2nd Torrijos vows closer ties to Cuba
The new president of Panama, Martín Torrijos, said he will work to increase the number of jobs, improve ties to Cuba and widen the Canal.
BY ELOY O. AGUILAR
PANAMA CITY, Panama - Martín Torrijos, the son of a former dictator, took office as Panama's president Wednesday, promising jobs, better relations with Cuba and a referendum on a proposed $8 billion expansion of the Panama Canal.
Torrijos said Panamanians should decide on the proposal to widen the canal for a new generation of bigger ships because of its high cost for this poor nation, where 40 percent of the people live in poverty.
He also promised an investor-friendly government that is concerned for the poor. ''Doing business in Panama has become a headache,'' he said.
Torrijos had tough words for his predecessor, Mireya Moscoso, calling her term ``five years of wasted opportunities.''
''We receive a country full of youth without hopes,'' he added.
He also criticized Moscoso for last week's pardon of four Cuban exiles who had been accused by the Cuban government of trying to kill Cuban President Fidel Castro at a summit in Panama in 2000.
''For me, there are not two classes of terrorism, one that is condemned and another that is pardoned. . . . It has to be fought no matter what its origins,'' Torrijos said.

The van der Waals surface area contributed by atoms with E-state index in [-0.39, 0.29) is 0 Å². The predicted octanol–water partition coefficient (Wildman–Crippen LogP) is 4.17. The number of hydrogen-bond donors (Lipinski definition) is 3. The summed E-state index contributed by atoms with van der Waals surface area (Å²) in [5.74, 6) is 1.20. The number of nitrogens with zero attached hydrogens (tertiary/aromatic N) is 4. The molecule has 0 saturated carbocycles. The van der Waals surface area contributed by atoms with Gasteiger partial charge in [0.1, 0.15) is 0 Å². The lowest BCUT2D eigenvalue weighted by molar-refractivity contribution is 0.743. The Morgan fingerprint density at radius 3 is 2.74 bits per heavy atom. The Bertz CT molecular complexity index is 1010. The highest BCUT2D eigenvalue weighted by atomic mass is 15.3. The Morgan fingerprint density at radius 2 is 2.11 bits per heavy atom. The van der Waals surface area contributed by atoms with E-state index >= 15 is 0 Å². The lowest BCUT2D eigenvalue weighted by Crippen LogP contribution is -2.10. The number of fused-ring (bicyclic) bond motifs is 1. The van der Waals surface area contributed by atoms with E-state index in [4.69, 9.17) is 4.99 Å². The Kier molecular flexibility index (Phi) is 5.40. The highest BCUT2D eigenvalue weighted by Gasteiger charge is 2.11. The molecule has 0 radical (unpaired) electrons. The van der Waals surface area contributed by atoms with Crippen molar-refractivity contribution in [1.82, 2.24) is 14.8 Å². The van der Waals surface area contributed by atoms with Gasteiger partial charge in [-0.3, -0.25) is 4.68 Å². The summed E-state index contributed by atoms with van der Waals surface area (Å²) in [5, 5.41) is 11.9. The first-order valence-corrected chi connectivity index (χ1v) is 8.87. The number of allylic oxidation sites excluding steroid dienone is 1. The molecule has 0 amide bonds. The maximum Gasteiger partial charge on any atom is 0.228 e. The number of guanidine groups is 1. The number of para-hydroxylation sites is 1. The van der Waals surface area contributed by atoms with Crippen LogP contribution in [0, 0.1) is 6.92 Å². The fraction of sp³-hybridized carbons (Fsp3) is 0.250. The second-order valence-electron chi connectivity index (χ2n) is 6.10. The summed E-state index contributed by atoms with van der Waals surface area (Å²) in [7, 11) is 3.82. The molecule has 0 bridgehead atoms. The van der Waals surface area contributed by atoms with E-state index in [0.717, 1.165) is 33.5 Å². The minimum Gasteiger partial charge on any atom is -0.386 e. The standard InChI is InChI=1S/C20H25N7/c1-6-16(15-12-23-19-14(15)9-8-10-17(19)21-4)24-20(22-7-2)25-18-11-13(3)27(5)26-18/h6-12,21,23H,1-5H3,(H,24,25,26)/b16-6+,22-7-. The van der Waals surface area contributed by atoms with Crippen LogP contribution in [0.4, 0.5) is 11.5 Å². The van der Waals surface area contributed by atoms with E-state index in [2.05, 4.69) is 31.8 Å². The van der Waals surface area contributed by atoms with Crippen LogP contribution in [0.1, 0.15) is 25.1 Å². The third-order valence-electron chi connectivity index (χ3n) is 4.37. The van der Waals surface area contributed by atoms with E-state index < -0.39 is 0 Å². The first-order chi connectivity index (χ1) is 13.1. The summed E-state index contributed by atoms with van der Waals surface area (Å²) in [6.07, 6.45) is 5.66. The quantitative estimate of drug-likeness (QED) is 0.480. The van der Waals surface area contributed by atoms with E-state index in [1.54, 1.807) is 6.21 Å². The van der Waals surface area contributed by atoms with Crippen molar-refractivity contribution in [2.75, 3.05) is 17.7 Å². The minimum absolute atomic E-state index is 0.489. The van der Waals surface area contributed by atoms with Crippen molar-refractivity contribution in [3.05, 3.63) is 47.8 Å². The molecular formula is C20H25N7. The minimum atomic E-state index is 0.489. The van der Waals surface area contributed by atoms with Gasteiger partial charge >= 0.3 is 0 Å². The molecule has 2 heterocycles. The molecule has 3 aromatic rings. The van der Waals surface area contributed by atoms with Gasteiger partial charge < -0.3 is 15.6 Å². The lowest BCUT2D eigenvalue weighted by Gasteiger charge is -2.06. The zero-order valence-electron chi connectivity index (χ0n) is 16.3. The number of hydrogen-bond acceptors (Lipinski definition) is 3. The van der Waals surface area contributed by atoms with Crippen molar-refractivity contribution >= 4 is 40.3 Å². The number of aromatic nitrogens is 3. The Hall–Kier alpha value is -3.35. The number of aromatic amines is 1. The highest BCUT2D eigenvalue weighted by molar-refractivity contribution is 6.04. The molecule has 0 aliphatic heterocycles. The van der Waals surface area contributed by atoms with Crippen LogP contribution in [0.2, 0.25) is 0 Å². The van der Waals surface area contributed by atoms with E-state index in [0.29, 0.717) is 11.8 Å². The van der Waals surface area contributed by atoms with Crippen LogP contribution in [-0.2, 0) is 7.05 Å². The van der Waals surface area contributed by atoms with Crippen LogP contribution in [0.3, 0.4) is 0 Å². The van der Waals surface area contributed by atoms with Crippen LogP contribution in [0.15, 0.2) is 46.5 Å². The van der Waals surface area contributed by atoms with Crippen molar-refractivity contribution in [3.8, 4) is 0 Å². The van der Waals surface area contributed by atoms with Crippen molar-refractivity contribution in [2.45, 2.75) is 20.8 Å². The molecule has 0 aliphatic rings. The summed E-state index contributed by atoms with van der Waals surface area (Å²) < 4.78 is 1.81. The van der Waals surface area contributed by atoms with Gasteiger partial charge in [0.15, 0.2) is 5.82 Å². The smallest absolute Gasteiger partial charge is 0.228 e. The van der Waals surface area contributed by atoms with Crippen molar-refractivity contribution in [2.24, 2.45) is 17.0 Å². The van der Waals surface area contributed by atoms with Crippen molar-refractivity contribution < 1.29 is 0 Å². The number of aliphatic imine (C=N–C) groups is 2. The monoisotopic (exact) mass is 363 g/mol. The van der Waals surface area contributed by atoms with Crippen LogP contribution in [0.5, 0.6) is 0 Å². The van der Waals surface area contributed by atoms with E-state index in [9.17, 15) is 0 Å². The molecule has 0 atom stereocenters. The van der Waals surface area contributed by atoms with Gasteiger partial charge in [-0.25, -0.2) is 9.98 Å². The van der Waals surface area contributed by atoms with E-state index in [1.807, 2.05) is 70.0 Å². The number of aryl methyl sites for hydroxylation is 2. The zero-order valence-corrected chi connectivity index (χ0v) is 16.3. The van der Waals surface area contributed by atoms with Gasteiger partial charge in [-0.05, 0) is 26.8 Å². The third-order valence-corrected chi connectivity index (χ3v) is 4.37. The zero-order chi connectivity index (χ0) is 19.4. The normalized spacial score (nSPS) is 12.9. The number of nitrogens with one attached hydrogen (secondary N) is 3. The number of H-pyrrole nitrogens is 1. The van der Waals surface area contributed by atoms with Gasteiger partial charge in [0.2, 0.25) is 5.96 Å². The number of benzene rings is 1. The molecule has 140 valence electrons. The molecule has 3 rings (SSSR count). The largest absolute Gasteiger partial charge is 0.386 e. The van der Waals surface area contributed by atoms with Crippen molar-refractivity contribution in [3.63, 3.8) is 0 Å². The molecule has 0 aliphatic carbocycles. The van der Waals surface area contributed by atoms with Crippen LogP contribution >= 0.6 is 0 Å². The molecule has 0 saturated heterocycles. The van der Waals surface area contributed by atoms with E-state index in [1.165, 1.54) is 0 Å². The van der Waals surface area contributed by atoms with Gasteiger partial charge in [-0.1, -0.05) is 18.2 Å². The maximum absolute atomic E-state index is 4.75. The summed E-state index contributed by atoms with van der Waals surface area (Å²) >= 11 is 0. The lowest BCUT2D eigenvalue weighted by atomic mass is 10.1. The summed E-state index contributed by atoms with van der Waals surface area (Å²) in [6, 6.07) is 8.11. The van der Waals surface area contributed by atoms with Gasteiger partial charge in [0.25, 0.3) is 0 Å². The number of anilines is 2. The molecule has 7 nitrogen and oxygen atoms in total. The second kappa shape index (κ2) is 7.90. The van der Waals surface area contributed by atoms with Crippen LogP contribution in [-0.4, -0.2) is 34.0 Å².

A Texas A&M graduate with a degree in economics, Torrijos promised an austere, honest government and said public finances were ``in a deplorable state whose magnitude we have not yet begun to discover.''
He cautioned, however, that ``we are not going to satisfy all of the expectations of the people immediately.''
The inauguration was attended by officials from around the world, including Secretary of State Colin Powell and Taiwanese President Chen Shui Bian.
Torrijos' late father, Gen. Omar Torrijos, signed a deal with then-President Carter that led to the hand-over of the Panama Canal from U.S. to Panamanian authority and many Panamanians remember him fondly for that achievement.
''He showed us that it was possible to achieve independence with dignity and bravery,'' the new president said of his father.
Like his father, Torrijos faces key negotiations with the United States, this time talks on a free-trade agreement started by Moscoso. He said he favored free trade but promised to consult with groups worried they might lose out in a treaty.
Torrijos said he would seek to improve relations with both Cuba and Venezuela, which were angered by Moscoso's pardon of the Cuban exiles. Castro's government broke off relations, and Venezuela recalled its ambassador.
Moscoso said she pardoned the four to prevent the new government from extraditing them to Cuba or Venezuela, where she said they would be killed.